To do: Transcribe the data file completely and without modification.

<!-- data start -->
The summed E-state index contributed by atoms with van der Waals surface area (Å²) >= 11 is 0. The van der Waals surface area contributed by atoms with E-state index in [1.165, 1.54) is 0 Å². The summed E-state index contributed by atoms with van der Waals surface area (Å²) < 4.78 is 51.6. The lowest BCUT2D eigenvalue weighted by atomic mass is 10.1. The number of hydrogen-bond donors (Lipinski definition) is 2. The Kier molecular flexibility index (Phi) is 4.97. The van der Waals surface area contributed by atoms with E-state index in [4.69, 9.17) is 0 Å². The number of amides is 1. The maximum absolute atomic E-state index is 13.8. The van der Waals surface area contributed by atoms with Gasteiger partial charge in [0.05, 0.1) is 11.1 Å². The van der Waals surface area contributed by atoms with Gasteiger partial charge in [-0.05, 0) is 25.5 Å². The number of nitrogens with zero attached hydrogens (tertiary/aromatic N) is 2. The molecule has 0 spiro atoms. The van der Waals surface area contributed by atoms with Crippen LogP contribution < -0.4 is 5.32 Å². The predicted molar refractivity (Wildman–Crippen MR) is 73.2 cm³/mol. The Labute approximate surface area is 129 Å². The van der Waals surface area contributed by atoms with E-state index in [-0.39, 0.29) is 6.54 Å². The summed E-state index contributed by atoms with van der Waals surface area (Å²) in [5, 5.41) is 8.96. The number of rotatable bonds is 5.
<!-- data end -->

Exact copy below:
The summed E-state index contributed by atoms with van der Waals surface area (Å²) >= 11 is 0. The van der Waals surface area contributed by atoms with E-state index in [1.165, 1.54) is 0 Å². The summed E-state index contributed by atoms with van der Waals surface area (Å²) < 4.78 is 51.6. The lowest BCUT2D eigenvalue weighted by atomic mass is 10.1. The number of hydrogen-bond donors (Lipinski definition) is 2. The Kier molecular flexibility index (Phi) is 4.97. The van der Waals surface area contributed by atoms with E-state index in [4.69, 9.17) is 0 Å². The number of amides is 1. The maximum absolute atomic E-state index is 13.8. The van der Waals surface area contributed by atoms with Gasteiger partial charge in [0.05, 0.1) is 11.1 Å². The van der Waals surface area contributed by atoms with Gasteiger partial charge in [-0.05, 0) is 25.5 Å². The number of nitrogens with zero attached hydrogens (tertiary/aromatic N) is 2. The molecule has 0 spiro atoms. The van der Waals surface area contributed by atoms with Crippen LogP contribution < -0.4 is 5.32 Å². The predicted molar refractivity (Wildman–Crippen MR) is 73.2 cm³/mol. The Labute approximate surface area is 129 Å². The van der Waals surface area contributed by atoms with E-state index in [-0.39, 0.29) is 6.54 Å². The summed E-state index contributed by atoms with van der Waals surface area (Å²) in [5, 5.41) is 8.96. The number of rotatable bonds is 5.